People with a conspiracy mentality show less of a bias in favor of historical experts, study finds

Is a book by a professional historian more trustworthy than a YouTube video created by an anonymous person? If you’re high in the personality trait known as conspiracy mentality, you might not see much of a difference.

New research suggests that people with a conspiratorial mindset tend to view experts and non-experts as equally credible sources of historical information. The study was published in the journal Personality and Social Psychology Bulletin.

“The very idea for the study was born in a joint discussion with my co-author Olivier Klein at a conference of social psychological representations of history. We were listening to talks about all kinds of construals, biases and narratives about what happened in the ancient or not so ancient past,” said study author Roland Imhoff of Johannes Gutenberg University Mainz.

“Having the public debate about ‘alternative facts’ from after Trump’s inauguration still in the back of our minds, we wondered: how do we even know what we know, how do we know who to trust when it comes to events we all have not experienced in first person?”

“While previous research had insisted that this is predominantly a question of trusting ingroup sources (i.e., my government, my national education institutions), we had a lingering suspicion that people who endorse conspiracy theories might have a different system of epistemic trust: not trusting those who are in power (and allegedly corrupt).”

For their research, Imhoff and his colleagues first surveyed 275 participants before conducting three experimental studies, which included a total of 884 participants from the United States and Germany.

Across all four studies, the researchers found that a conspiracy mentality was associated with reduced trust in authoritative and expert sources. However, conspiracy mentality was not associated with greater trust in unofficial, lay sources.

In other words, people who agreed with statement such as “Secret organizations can manipulate people psychologically so that they do not notice how their life is being controlled by others” and “Politicians and other leaders are nothing but the string puppets of powers operating in the background” were more likely to view an amateur historian and a professional historian as about equally credible.

People low in conspiracy mentality, on the other hand, attributed much more credibility to the professional historian.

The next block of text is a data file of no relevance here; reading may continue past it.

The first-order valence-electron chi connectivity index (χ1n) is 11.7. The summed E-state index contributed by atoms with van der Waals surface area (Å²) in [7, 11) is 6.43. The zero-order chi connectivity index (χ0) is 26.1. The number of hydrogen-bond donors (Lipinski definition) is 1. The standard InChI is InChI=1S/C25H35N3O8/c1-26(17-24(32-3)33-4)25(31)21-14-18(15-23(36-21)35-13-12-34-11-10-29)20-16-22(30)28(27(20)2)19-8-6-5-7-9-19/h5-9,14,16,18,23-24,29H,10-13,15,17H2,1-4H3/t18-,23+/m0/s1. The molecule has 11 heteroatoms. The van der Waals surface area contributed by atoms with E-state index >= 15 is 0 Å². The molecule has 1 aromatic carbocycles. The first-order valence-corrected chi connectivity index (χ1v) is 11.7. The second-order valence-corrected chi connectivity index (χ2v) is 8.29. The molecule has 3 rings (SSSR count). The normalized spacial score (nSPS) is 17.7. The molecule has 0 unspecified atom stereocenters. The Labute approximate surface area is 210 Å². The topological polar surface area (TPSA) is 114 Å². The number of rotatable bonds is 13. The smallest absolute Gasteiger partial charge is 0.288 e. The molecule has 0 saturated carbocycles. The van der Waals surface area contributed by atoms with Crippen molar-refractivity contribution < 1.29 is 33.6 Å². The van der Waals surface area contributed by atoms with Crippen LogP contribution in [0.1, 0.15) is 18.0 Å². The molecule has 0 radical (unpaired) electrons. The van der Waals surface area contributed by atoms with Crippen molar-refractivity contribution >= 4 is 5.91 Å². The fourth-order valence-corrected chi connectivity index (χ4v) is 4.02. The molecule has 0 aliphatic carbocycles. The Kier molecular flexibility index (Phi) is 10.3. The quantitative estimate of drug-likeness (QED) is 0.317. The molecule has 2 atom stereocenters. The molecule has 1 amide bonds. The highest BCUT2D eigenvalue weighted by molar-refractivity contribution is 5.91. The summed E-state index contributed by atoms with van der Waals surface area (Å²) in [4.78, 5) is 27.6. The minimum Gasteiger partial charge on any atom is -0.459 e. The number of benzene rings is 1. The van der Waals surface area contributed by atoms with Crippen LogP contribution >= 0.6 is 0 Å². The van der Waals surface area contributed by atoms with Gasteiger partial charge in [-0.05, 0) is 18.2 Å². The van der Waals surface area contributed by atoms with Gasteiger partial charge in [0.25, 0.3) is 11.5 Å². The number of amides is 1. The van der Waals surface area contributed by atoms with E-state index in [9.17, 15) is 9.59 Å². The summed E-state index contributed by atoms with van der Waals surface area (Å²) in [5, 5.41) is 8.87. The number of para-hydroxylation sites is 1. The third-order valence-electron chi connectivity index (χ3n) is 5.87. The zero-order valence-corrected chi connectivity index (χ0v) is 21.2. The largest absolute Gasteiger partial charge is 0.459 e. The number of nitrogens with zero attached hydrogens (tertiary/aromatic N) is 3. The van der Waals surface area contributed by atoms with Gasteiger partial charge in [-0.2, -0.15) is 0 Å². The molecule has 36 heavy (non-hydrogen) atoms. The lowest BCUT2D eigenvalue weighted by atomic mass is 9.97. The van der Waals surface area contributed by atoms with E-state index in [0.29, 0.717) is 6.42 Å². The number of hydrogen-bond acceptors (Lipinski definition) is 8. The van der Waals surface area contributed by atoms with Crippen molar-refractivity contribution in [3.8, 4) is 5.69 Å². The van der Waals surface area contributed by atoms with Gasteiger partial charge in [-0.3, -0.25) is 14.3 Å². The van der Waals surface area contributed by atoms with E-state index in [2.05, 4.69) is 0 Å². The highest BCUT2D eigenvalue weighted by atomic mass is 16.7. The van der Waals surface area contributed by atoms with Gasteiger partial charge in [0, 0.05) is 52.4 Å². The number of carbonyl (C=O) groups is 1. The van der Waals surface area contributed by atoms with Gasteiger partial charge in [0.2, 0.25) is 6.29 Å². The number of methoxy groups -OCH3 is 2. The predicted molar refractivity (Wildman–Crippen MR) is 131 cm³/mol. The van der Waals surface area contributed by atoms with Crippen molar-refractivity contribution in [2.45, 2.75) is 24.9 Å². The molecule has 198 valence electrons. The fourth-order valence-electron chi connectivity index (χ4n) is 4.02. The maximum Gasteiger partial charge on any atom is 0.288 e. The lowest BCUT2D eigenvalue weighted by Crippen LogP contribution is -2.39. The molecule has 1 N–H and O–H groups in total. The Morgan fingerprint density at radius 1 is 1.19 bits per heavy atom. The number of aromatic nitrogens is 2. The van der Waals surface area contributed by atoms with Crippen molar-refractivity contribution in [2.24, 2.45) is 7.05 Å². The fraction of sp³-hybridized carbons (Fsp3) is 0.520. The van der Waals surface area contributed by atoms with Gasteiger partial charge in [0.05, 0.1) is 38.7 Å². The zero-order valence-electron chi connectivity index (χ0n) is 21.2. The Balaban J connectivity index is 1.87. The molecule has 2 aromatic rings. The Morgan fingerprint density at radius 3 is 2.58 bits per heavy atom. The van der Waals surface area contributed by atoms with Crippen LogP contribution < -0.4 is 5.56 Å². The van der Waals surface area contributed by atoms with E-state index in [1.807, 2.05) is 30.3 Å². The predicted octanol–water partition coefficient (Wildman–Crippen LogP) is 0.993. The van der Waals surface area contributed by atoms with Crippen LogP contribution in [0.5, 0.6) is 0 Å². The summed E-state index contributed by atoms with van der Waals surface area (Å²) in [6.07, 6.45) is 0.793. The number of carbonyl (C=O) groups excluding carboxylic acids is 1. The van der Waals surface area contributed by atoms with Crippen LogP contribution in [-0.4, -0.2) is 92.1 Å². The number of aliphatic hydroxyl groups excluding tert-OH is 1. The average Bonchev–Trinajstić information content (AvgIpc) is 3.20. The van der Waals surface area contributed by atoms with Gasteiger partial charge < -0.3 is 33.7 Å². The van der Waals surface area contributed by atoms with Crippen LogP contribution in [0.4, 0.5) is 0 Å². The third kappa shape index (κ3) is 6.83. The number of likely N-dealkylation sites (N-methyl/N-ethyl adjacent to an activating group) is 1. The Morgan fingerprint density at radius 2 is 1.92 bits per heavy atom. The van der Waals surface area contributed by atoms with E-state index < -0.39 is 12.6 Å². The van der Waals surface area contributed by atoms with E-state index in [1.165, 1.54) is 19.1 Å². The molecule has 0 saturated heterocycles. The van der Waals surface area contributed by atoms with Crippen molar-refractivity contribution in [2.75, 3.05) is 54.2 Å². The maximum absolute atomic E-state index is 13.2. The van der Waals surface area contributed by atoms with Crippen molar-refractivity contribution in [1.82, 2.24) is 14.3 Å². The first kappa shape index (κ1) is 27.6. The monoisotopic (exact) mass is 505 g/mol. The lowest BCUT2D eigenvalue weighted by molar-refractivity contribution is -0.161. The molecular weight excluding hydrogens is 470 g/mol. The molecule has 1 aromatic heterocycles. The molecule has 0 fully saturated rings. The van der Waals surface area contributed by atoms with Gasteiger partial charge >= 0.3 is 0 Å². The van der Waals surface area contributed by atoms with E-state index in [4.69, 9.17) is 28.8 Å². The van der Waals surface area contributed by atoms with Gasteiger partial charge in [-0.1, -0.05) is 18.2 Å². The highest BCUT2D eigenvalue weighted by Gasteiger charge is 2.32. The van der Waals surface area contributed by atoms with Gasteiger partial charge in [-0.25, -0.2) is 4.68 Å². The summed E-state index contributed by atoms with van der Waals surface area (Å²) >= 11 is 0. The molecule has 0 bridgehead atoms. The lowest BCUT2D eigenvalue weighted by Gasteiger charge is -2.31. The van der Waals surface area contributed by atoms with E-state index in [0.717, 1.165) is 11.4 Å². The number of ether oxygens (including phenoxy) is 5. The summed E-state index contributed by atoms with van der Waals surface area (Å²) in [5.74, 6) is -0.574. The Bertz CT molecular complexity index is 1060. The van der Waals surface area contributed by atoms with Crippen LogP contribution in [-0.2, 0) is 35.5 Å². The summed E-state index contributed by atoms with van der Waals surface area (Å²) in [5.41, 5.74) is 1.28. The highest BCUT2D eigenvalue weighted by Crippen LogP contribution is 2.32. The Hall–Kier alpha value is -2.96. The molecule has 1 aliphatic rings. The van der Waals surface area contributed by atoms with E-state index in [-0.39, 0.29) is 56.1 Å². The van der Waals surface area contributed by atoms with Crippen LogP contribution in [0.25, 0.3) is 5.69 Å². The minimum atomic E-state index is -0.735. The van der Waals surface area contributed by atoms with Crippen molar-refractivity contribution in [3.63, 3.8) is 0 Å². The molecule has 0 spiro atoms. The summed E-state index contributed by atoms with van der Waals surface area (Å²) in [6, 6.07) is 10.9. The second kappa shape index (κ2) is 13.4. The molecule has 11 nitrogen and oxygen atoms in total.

“I think our most important, not entirely predicted finding is that whereas average people and those who do not endorse conspiracy theories agree more with any historical account if it comes from a powerful source, people who believe in conspiracies do not show such a bias,” Imhoff told PsyPost.

“Our prediction was that they have an opposite bias, but the data consistently suggests they just ignore source characteristics. To them a web blog is as trustworthy as an Oxford scholar. As we have formulated, they have terminated the social contract of epistemic trust, that we should believe official sources more than unofficial ones.”

The study — like all research — includes some limitations.

“We have looked at pre-existing individual differences in the extent to which people endorsed a conspiracy worldview, we can thus not make any claims about causal directions,” Imhoff said. “Also, we have focused on the history of WW1 and WW2 in Germany and the U.S., a relatively limited context.”

Those with conspiratorial mindset may be relatively unbiased in the sources they trust but that’s probably not a good thing.

“People look at me puzzled when I tell them that conspiracy believers are less biased, so to speak, than non-believers. To clarify, although I stand by that statement, I think we need some kind of ‘bias’ to make sense of the world and form the social glue we need as a society,” Imhoff explained.

“Naturally, we cannot experience everything personally and neither can we fully comprehend all scientific discoveries,” he added. “We just have to trust and sometimes cues like a university affiliation or a quality media outlet can be valid. This does not liberate us from critically engaging with the soundness of the argument and the transparency of presentation of evidence, but I am convinced that there is validity in these cues, otherwise I would not be a researcher but could just write a blog.”

The study, “Using Power as a Negative Cue: How Conspiracy Mentality Affects Epistemic Trust in Sources of Historical Knowledge“, was authored by Roland Imhoff, Pia Lamberty, and Olivier Klein.